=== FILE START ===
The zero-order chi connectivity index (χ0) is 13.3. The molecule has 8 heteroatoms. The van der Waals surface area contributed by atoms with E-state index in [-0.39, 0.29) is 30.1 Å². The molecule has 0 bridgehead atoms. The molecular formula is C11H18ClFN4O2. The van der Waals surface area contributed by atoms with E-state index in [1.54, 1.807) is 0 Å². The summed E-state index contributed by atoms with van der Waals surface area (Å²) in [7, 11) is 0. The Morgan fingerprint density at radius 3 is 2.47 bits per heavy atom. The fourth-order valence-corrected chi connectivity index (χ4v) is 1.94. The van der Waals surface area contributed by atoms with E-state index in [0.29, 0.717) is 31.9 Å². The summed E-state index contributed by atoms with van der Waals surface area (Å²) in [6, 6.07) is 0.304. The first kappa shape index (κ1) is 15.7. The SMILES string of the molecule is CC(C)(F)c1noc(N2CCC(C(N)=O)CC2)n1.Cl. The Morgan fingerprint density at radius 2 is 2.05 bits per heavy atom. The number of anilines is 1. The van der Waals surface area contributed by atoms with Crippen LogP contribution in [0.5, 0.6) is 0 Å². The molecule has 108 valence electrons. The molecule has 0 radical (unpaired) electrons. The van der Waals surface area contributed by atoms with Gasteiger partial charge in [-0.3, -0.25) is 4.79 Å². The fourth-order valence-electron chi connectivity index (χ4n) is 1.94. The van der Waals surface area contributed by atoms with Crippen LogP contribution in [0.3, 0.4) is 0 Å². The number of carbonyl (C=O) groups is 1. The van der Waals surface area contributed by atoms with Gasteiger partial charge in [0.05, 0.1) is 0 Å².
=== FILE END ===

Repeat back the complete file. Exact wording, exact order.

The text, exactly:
The zero-order chi connectivity index (χ0) is 13.3. The molecule has 8 heteroatoms. The van der Waals surface area contributed by atoms with E-state index in [-0.39, 0.29) is 30.1 Å². The molecule has 0 bridgehead atoms. The molecular formula is C11H18ClFN4O2. The van der Waals surface area contributed by atoms with E-state index in [1.54, 1.807) is 0 Å². The summed E-state index contributed by atoms with van der Waals surface area (Å²) in [7, 11) is 0. The Morgan fingerprint density at radius 3 is 2.47 bits per heavy atom. The fourth-order valence-corrected chi connectivity index (χ4v) is 1.94. The van der Waals surface area contributed by atoms with E-state index in [0.29, 0.717) is 31.9 Å². The summed E-state index contributed by atoms with van der Waals surface area (Å²) in [6, 6.07) is 0.304. The first kappa shape index (κ1) is 15.7. The SMILES string of the molecule is CC(C)(F)c1noc(N2CCC(C(N)=O)CC2)n1.Cl. The Morgan fingerprint density at radius 2 is 2.05 bits per heavy atom. The number of anilines is 1. The van der Waals surface area contributed by atoms with Crippen LogP contribution in [0.5, 0.6) is 0 Å². The molecule has 108 valence electrons. The molecule has 0 radical (unpaired) electrons. The van der Waals surface area contributed by atoms with Gasteiger partial charge in [-0.3, -0.25) is 4.79 Å². The fourth-order valence-electron chi connectivity index (χ4n) is 1.94. The van der Waals surface area contributed by atoms with Crippen LogP contribution in [0.3, 0.4) is 0 Å². The number of carbonyl (C=O) groups is 1. The van der Waals surface area contributed by atoms with Gasteiger partial charge in [0.05, 0.1) is 0 Å².